I’ve had a total of two mental breakdowns in simply the past two weeks.
The first one shake me up a bit; I was on my route to work, and for some unexplained reason I started balling my eyes out. It was almost as if the floodgates to my emotions opened up, and everything I had been suppressing for so long merely devoted way.
Tack on the fact that all of the street within a mile radius of my work were blocked off, entailing I had to trek to work in uncomfortable shoes and a blotchy face, let’s merely chalk it up to it being a pretty crappy day.
After that though, I progressively felt like I was starting to feel better. Over the course of the next week, I had a lighter stance, and I maintained telling myself that maybe a good shout was all I needed. Well, fast forward about a week or so to me in a bathroom stall at school personally attaining my route through an entire roll of toilet paper, soaking up the tears that were so rudely falling down my face.
I felt like it was a scene straight out of a Lifetime movie. Girl is bullied by a group of mean adolescents. Girl doesn’t know what to do or where to go, so girl hides in a bathroom stalling crying. But in this case the working group on teenagers were my feelings and the girl was me.
Other than the obvious fact that there were feelings I had yet to deal with that were making their route to the surface, the feelings I had immediately after I had stopped crying truly frustrated me.
I felt ashamed, and I felt alone.
The shame came from the fact that I have a great life. I have a spouse who loves me, a family who is always there for me, and a chore that pays the bills, so I immediately felt like I had no right to be sad.
And the loneliness came from the fact that I was frightened. I was scared to tell someone how I was feeling and what had happened. I was scared to tell my husband and my family and my friends that something inside me was upsetting me so much that I had to literally leave my class and hide in a bathroom stall because I couldn’t stop my emotions from surfacing.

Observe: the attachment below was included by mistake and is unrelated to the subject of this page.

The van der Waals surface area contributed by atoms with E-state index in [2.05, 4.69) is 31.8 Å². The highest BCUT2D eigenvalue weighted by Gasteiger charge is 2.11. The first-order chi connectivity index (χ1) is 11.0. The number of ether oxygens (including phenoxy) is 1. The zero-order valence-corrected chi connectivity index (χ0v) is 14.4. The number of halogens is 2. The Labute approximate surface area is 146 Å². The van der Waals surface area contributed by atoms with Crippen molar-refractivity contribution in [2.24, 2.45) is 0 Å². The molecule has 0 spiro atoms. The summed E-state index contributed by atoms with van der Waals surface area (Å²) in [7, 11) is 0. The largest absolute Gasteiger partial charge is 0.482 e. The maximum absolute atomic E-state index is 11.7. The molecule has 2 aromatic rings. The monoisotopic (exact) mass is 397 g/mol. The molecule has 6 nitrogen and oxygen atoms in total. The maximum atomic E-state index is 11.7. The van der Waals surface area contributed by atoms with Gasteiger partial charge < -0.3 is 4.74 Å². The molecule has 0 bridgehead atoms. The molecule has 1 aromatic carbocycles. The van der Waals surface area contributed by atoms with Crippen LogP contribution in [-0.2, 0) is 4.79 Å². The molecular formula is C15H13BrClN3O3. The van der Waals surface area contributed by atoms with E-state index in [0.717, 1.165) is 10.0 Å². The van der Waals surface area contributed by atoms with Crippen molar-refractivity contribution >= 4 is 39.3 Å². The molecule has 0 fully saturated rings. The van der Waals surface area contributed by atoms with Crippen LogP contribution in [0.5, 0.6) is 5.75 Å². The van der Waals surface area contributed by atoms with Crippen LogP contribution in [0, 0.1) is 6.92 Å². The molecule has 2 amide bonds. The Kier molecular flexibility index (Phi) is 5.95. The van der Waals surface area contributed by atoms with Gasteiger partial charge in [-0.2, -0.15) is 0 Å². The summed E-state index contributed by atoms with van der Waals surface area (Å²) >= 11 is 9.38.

But why? What attains person innately believes this style?
Being sad is a natural feeling, so how can anyone feel ashamed because of it? And more importantly, how can person feel scared to tell a loved one how they’re feeling?
When I was little, I distinctly remember being told to talk about my feelings. The phrase “Use your words, ” was something my mothers would say to me and my siblings regularly. And it induces sense! How is anybody supposed to know how we’re feeling if we don’t speak up?
But over day that notion has changed. You’re merely supposed to talk about your feelings if they’re good feelings, and if you’re sad you should keep it to yourself.
This is something that needs to change though. Dealing with these bouts of sadness and anxiety and depression alone did me no good. I would push people away, and I would function in my own closed-off world- partly because I was ashamed and partly because I didn’t know what to do because nobody talks about it.
Nobody talks about depression, and rarely anyone talks about being sad. It’s taboo; it’s stigmatized, and it makes you look weak. And this is so backwards. We need to normalize these impressions and open the door for these kinds of discussions.
I felt alone and ashamed about a feeling that is completely common and completely normal. We can’t keep letting this happen.
It wasn’t until I talked to my family about how I was feeling that I started to feel better. I have a route to go before the intensity of my emotional state lessons, and I know that just like anyone else I will have moments of sadness for the rest of my life, but I no longer feel alone. And I no longer feel ashamed. And my hope is that anyone who ever feelings or has felt the same style I did , no longer believes this way either.
It’s okay to not be okay.
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